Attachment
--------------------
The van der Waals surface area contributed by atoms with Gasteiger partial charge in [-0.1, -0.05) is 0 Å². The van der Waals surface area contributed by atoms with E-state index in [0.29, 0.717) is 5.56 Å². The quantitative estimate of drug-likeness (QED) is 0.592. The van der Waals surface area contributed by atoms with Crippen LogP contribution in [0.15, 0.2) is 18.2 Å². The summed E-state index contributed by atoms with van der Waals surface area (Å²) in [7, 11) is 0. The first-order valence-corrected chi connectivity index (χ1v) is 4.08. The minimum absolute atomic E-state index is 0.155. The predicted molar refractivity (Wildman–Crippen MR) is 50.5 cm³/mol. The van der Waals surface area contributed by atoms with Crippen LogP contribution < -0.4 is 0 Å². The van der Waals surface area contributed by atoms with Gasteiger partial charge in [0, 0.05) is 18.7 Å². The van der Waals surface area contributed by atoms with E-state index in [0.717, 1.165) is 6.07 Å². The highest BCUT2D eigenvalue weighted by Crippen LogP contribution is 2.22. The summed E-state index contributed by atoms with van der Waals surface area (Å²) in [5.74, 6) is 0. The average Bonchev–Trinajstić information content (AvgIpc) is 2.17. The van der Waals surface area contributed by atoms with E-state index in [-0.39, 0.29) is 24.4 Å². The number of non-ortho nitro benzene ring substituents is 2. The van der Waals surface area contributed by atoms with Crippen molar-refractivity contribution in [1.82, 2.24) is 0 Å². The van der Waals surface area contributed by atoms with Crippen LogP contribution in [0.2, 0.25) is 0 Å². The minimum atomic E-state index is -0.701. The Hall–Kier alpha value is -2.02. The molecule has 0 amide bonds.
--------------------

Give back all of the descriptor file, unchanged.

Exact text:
The van der Waals surface area contributed by atoms with Gasteiger partial charge in [-0.1, -0.05) is 0 Å². The van der Waals surface area contributed by atoms with E-state index in [0.29, 0.717) is 5.56 Å². The quantitative estimate of drug-likeness (QED) is 0.592. The van der Waals surface area contributed by atoms with Crippen LogP contribution in [0.15, 0.2) is 18.2 Å². The summed E-state index contributed by atoms with van der Waals surface area (Å²) in [7, 11) is 0. The first-order valence-corrected chi connectivity index (χ1v) is 4.08. The minimum absolute atomic E-state index is 0.155. The predicted molar refractivity (Wildman–Crippen MR) is 50.5 cm³/mol. The van der Waals surface area contributed by atoms with Crippen LogP contribution < -0.4 is 0 Å². The van der Waals surface area contributed by atoms with Gasteiger partial charge in [0, 0.05) is 18.7 Å². The van der Waals surface area contributed by atoms with E-state index in [0.717, 1.165) is 6.07 Å². The highest BCUT2D eigenvalue weighted by Crippen LogP contribution is 2.22. The summed E-state index contributed by atoms with van der Waals surface area (Å²) in [5.74, 6) is 0. The average Bonchev–Trinajstić information content (AvgIpc) is 2.17. The van der Waals surface area contributed by atoms with E-state index in [-0.39, 0.29) is 24.4 Å². The number of non-ortho nitro benzene ring substituents is 2. The van der Waals surface area contributed by atoms with Crippen molar-refractivity contribution in [1.82, 2.24) is 0 Å². The van der Waals surface area contributed by atoms with Crippen LogP contribution in [0.2, 0.25) is 0 Å². The minimum atomic E-state index is -0.701. The Hall–Kier alpha value is -2.02. The molecule has 0 amide bonds.